WORKERS, CLERGY & COMMUNITY COMMEMORATE WORKERS MEMORIAL DAY AT SITE OF WORKER DEATH
Contact: Kate Whalen, firstname.lastname@example.org, 347-453-7131
April 26, 2019, New York, NY – Local workers, labor leaders, clergy, and community members gathered today to honor dozens of workers who have died on the job over the past year. This year’s commemoration took place on the corner of 8th Avenue and 23rd Street, near the site where an Uber driver, 45-year-old Bing Wan, was killed in a hit-and-run in October.
At least 40 workers have died on the job in New York City since the last Workers Memorial Day commemoration. Construction was once again the most dangerous industry with at least 16 fatalities.
During the program, workers called attention to the continuing need for increased safety protections and workplace rights, as well as the importance of proper training standards.
“Whenever a worker dies on the job, we have to ask ourselves: did we, as a society, do everything we could for this worker?” said NYCOSH Executive Director Charlene Obernauer. “Today, we commemorate workers who lost their lives, but we also call on our government to do more to protect workers.”
A report released by the AFL-CIO this week found that at the Occupational Safety and Health Administration, the number of job safety inspectors is at its lowest level since the 1970s. In 2017, nearly 3.5 million workers across all industries had work-related injuries and illnesses that were reported by employers. Due to limitations in the reporting system and widespread under-reporting, the true toll is estimated to be two to three times greater—or 7.0 million to 10.5 million injuries and illnesses a year.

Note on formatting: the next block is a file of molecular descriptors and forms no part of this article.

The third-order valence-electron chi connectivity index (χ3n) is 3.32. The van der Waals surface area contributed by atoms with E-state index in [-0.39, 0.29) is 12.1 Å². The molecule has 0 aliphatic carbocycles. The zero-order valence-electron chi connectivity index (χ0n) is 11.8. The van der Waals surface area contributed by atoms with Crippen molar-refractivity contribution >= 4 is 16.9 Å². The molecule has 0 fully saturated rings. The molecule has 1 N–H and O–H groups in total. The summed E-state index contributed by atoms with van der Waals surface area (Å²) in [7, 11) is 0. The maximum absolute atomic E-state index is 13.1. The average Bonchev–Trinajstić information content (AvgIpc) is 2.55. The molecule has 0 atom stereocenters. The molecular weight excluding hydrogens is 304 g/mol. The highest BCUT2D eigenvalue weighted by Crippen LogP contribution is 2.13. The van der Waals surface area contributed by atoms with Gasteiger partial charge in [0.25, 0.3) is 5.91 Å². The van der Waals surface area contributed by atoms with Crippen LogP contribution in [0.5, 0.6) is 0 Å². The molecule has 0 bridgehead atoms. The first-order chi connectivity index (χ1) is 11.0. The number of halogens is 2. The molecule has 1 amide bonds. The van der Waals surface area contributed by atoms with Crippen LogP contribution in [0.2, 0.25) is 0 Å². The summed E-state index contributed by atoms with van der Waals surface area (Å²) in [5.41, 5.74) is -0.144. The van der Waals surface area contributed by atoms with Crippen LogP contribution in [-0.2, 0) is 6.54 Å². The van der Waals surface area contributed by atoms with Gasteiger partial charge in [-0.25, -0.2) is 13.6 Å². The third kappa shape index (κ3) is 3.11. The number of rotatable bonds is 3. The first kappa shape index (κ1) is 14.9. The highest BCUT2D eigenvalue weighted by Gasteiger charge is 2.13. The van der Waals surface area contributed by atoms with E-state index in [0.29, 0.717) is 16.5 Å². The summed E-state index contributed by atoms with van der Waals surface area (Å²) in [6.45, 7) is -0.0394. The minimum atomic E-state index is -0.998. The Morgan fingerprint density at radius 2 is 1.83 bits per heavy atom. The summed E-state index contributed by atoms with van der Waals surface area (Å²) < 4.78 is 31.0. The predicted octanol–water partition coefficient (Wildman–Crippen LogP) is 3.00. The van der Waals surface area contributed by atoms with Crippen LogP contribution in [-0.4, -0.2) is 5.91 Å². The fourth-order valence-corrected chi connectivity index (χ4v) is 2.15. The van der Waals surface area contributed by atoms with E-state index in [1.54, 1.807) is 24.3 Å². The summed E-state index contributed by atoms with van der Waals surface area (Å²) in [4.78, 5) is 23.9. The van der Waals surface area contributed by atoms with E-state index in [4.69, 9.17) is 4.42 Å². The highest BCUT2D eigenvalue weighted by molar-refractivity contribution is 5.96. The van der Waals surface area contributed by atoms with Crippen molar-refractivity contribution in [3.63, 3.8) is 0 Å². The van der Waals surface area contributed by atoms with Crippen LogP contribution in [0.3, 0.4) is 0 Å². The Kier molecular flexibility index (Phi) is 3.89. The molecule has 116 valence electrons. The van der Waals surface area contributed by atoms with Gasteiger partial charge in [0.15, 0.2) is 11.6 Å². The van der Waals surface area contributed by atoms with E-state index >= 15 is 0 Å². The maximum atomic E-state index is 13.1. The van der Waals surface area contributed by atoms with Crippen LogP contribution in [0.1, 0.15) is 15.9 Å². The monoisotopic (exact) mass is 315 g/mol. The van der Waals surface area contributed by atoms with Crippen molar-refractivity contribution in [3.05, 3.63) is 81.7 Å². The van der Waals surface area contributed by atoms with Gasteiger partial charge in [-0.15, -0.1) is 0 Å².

At the event, Brendan Sexton, Executive Director of the Independent Drivers Guild, a Machinists Union affiliate which represents and advocates for more than 70,000 app-based drivers in New York City, remembered the driver who was killed on the job nearby.
"Bing Wan was a hardworking driver and beloved father struck down before his time. We have mourned the loss of too many for-hire vehicle drivers in the last two years,” said Sexton. “Whether struck by reckless drivers, like Wan, stabbed to death like Ganiou Gandonou, or by taking their own lives under the financial strain of this industry, like Drivers Guild members Doug Schifter, Fausto Luna, and Lu Wu. In their memories, we will continue fighting to improve safety and working conditions and support the health and wellness of for-hire vehicle drivers and all workers who serve our city."
“We are gathered today in communities across the country to remember and honor hardworking men and women who were hurt or killed in the workplace” said NYC CLC President Vincent Alvarez. "Even one death on the job is one death too many. This is why it is so crucial that working people have a voice in the workplace, and that they organize, fight and demand action from employers and their government. We’re proud to partner today with NYCOSH and the Independent Drivers Guild to formally recognize and honor those who have been lost, and to renew our struggle for safe workplaces.”
Workers’ Memorial Day is commemorated in cities nationwide to remember the lives of workers who were hurt or killed on the job, and to recommit to fighting for the rights of all working people.